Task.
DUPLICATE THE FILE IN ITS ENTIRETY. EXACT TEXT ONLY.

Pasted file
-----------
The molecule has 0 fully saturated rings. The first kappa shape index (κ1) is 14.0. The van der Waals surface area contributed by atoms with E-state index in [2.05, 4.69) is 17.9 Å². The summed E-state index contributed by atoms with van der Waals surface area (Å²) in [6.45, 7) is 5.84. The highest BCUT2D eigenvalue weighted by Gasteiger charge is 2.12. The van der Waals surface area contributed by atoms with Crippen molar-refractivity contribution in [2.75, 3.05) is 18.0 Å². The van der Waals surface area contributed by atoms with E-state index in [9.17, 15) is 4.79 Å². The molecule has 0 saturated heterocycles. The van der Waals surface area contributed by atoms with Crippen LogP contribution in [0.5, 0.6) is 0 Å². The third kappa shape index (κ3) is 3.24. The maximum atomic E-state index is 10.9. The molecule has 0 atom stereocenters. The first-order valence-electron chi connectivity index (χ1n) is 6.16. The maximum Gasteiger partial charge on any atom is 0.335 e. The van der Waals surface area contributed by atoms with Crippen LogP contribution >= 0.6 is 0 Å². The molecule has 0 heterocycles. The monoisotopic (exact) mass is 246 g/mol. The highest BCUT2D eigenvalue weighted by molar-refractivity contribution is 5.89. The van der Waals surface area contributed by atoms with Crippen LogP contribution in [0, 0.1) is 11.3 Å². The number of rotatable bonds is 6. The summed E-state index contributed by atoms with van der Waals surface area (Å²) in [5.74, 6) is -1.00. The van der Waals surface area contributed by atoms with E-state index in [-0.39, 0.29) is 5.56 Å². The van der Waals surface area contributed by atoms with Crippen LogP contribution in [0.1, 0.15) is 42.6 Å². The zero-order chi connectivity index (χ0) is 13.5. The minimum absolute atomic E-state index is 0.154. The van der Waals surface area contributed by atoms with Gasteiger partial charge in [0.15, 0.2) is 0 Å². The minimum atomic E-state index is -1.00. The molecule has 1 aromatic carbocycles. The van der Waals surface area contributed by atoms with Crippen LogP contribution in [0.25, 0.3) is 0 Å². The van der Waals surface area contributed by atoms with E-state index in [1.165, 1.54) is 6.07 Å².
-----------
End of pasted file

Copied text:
The molecule has 0 fully saturated rings. The first kappa shape index (κ1) is 14.0. The van der Waals surface area contributed by atoms with E-state index in [2.05, 4.69) is 17.9 Å². The summed E-state index contributed by atoms with van der Waals surface area (Å²) in [6.45, 7) is 5.84. The highest BCUT2D eigenvalue weighted by Gasteiger charge is 2.12. The van der Waals surface area contributed by atoms with Crippen molar-refractivity contribution in [2.75, 3.05) is 18.0 Å². The van der Waals surface area contributed by atoms with E-state index in [9.17, 15) is 4.79 Å². The molecule has 0 saturated heterocycles. The van der Waals surface area contributed by atoms with Crippen LogP contribution in [0.5, 0.6) is 0 Å². The third kappa shape index (κ3) is 3.24. The maximum atomic E-state index is 10.9. The molecule has 0 atom stereocenters. The first-order valence-electron chi connectivity index (χ1n) is 6.16. The maximum Gasteiger partial charge on any atom is 0.335 e. The van der Waals surface area contributed by atoms with Crippen LogP contribution >= 0.6 is 0 Å². The molecule has 0 heterocycles. The monoisotopic (exact) mass is 246 g/mol. The highest BCUT2D eigenvalue weighted by molar-refractivity contribution is 5.89. The van der Waals surface area contributed by atoms with Crippen LogP contribution in [0, 0.1) is 11.3 Å². The number of rotatable bonds is 6. The summed E-state index contributed by atoms with van der Waals surface area (Å²) in [5.74, 6) is -1.00. The van der Waals surface area contributed by atoms with E-state index in [-0.39, 0.29) is 5.56 Å². The van der Waals surface area contributed by atoms with Crippen LogP contribution in [0.1, 0.15) is 42.6 Å². The zero-order chi connectivity index (χ0) is 13.5. The minimum absolute atomic E-state index is 0.154. The van der Waals surface area contributed by atoms with Gasteiger partial charge in [0.15, 0.2) is 0 Å². The minimum atomic E-state index is -1.00. The molecule has 1 aromatic carbocycles. The van der Waals surface area contributed by atoms with Crippen LogP contribution in [0.25, 0.3) is 0 Å². The van der Waals surface area contributed by atoms with E-state index in [1.165, 1.54) is 6.07 Å².